Many translation professionals will eventually be asked to teach at some level.
My main concern when it comes to the idea of teaching translation is the question of how to grade or assess your students. Grades remain the main way that students are evaluated, and many program entry requirements or scholarships are still based on some grading system. As a result, no matter what your intentions are for teaching style or class work, you have to have a way to grade your students that is acceptable to a state-recognised transcript system.
Which then raises the question: How do you test document translation skills in a coherent manner?
There are many standard test forms. The appropriate approach has more to do with the skill level of you students than anything else. Multiple-choice questions, where several incorrect answers are provided along with the correct answer, fill-in questions where blank lines must be completed, and true-false questions are appropriate for beginners. They allow you to quickly assess whether they comprehend short pieces of another language, and can quickly demonstrate if they understand rules of grammar and similar codified aspects of translation.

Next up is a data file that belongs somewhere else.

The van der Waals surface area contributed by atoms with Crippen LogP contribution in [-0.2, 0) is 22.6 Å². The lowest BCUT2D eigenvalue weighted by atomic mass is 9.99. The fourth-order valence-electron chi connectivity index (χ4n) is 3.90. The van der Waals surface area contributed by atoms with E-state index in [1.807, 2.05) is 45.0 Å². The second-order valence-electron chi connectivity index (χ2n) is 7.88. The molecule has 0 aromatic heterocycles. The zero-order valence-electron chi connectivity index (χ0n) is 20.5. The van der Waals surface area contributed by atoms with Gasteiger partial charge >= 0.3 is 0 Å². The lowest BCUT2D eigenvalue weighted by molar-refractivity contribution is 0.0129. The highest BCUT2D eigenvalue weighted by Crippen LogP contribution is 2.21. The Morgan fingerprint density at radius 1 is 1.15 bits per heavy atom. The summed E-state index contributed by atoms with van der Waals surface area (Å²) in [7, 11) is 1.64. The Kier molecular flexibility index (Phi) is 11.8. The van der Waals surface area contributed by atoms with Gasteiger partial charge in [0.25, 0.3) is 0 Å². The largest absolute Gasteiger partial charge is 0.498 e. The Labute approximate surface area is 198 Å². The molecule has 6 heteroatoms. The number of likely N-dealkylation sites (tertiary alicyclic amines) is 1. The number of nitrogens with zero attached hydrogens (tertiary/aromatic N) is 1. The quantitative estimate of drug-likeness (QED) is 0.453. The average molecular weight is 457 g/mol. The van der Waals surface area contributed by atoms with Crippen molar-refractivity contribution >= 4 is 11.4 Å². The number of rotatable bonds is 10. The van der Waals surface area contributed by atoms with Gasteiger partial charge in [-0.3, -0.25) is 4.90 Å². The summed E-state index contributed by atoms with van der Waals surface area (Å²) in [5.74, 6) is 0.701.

These approaches are easy to grade: A test of 10 multiple-choice questions has 10 correct answers, and the grade is the proportion of correct answers on the test.
For more experienced students, however, it’s much better to test them using actual passage of text that they can translate. This approach allows them to demonstrate two key advanced translation skills: Comprehension and composition. Can they read and truly understand a passage at a deep level and then render it in the target language in a manner that is accurate in meaning, style, and spirit?
Grading this approach can be more difficult. Simply marking errors in grammar or vocabulary is not sufficient; you must also grade for comprehension and composition. The key hear is to be consistent. There is no definite, absolute way to interpret a legal translation beyond obvious errors. If you are consistent both across all the students in your class and over the course of the school year, the grading will be effective.
Guarding against shifting priorities or preferences in your grading style is the key thing. If you grade the same way six months in, your students will have a consistent measure of their progress, and that’s what’s important.